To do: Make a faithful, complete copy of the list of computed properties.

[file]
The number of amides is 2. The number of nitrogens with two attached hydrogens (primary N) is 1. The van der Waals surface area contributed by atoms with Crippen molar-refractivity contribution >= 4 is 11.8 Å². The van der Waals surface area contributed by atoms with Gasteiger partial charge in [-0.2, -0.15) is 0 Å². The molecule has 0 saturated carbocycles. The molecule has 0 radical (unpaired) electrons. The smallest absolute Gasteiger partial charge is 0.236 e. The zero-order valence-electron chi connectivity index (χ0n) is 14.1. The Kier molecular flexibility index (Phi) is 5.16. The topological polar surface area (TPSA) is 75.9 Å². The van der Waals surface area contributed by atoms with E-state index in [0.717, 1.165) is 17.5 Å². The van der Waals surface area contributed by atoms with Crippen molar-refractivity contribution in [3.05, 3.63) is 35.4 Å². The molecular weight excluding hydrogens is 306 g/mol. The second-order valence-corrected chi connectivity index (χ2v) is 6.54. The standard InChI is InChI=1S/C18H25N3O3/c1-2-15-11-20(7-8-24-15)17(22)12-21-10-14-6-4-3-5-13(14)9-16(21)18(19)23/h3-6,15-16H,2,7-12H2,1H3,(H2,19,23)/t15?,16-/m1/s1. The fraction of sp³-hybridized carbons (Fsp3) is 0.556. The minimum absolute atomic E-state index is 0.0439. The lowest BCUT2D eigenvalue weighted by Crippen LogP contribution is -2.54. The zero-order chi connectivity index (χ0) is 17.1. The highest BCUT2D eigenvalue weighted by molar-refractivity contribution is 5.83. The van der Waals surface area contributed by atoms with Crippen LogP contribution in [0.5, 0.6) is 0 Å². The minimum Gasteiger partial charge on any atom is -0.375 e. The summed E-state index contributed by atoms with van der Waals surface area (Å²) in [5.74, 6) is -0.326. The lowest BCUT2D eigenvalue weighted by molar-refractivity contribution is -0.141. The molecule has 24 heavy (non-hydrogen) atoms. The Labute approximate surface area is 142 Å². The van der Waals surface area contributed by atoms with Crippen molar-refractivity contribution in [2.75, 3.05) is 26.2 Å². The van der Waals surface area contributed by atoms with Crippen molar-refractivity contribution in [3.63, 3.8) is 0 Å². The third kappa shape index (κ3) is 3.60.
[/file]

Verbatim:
The number of amides is 2. The number of nitrogens with two attached hydrogens (primary N) is 1. The van der Waals surface area contributed by atoms with Crippen molar-refractivity contribution >= 4 is 11.8 Å². The van der Waals surface area contributed by atoms with Gasteiger partial charge in [-0.2, -0.15) is 0 Å². The molecule has 0 saturated carbocycles. The molecule has 0 radical (unpaired) electrons. The smallest absolute Gasteiger partial charge is 0.236 e. The zero-order valence-electron chi connectivity index (χ0n) is 14.1. The Kier molecular flexibility index (Phi) is 5.16. The topological polar surface area (TPSA) is 75.9 Å². The van der Waals surface area contributed by atoms with E-state index in [0.717, 1.165) is 17.5 Å². The van der Waals surface area contributed by atoms with Crippen molar-refractivity contribution in [3.05, 3.63) is 35.4 Å². The molecular weight excluding hydrogens is 306 g/mol. The second-order valence-corrected chi connectivity index (χ2v) is 6.54. The standard InChI is InChI=1S/C18H25N3O3/c1-2-15-11-20(7-8-24-15)17(22)12-21-10-14-6-4-3-5-13(14)9-16(21)18(19)23/h3-6,15-16H,2,7-12H2,1H3,(H2,19,23)/t15?,16-/m1/s1. The fraction of sp³-hybridized carbons (Fsp3) is 0.556. The minimum absolute atomic E-state index is 0.0439. The lowest BCUT2D eigenvalue weighted by Crippen LogP contribution is -2.54. The zero-order chi connectivity index (χ0) is 17.1. The highest BCUT2D eigenvalue weighted by molar-refractivity contribution is 5.83. The van der Waals surface area contributed by atoms with Crippen LogP contribution in [0.5, 0.6) is 0 Å². The minimum Gasteiger partial charge on any atom is -0.375 e. The summed E-state index contributed by atoms with van der Waals surface area (Å²) in [5.74, 6) is -0.326. The lowest BCUT2D eigenvalue weighted by molar-refractivity contribution is -0.141. The molecule has 24 heavy (non-hydrogen) atoms. The Labute approximate surface area is 142 Å². The van der Waals surface area contributed by atoms with Crippen molar-refractivity contribution in [2.75, 3.05) is 26.2 Å². The van der Waals surface area contributed by atoms with Crippen molar-refractivity contribution in [3.63, 3.8) is 0 Å². The third kappa shape index (κ3) is 3.60.